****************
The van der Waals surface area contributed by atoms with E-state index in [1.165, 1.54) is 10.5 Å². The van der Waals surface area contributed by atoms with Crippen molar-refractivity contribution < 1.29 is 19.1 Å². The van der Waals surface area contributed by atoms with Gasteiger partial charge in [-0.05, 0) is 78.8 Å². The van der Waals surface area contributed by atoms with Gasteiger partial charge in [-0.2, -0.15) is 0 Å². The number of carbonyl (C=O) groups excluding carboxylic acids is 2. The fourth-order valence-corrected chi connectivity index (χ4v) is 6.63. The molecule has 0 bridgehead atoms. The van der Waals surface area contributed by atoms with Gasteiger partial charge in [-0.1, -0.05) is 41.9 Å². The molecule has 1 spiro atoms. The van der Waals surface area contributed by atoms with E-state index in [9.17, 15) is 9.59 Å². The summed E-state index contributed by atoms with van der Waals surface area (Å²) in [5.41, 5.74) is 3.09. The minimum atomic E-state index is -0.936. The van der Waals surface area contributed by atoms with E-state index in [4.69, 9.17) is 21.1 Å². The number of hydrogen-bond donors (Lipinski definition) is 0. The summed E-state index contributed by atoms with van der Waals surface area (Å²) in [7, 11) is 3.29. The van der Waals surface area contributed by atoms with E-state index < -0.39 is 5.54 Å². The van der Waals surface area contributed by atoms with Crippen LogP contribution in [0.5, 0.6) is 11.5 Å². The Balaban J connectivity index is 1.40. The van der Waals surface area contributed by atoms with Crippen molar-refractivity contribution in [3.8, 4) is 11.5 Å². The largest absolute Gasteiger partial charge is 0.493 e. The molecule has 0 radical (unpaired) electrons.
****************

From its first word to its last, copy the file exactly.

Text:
The van der Waals surface area contributed by atoms with E-state index in [1.165, 1.54) is 10.5 Å². The van der Waals surface area contributed by atoms with Crippen molar-refractivity contribution < 1.29 is 19.1 Å². The van der Waals surface area contributed by atoms with Gasteiger partial charge in [-0.05, 0) is 78.8 Å². The van der Waals surface area contributed by atoms with Gasteiger partial charge in [-0.2, -0.15) is 0 Å². The number of carbonyl (C=O) groups excluding carboxylic acids is 2. The fourth-order valence-corrected chi connectivity index (χ4v) is 6.63. The molecule has 0 bridgehead atoms. The van der Waals surface area contributed by atoms with Gasteiger partial charge in [-0.1, -0.05) is 41.9 Å². The molecule has 1 spiro atoms. The van der Waals surface area contributed by atoms with E-state index in [9.17, 15) is 9.59 Å². The summed E-state index contributed by atoms with van der Waals surface area (Å²) in [5.41, 5.74) is 3.09. The minimum atomic E-state index is -0.936. The van der Waals surface area contributed by atoms with E-state index in [4.69, 9.17) is 21.1 Å². The number of hydrogen-bond donors (Lipinski definition) is 0. The summed E-state index contributed by atoms with van der Waals surface area (Å²) in [7, 11) is 3.29. The van der Waals surface area contributed by atoms with E-state index < -0.39 is 5.54 Å². The van der Waals surface area contributed by atoms with Crippen LogP contribution in [0.5, 0.6) is 11.5 Å². The Balaban J connectivity index is 1.40. The van der Waals surface area contributed by atoms with Crippen molar-refractivity contribution in [3.8, 4) is 11.5 Å². The largest absolute Gasteiger partial charge is 0.493 e. The molecule has 0 radical (unpaired) electrons.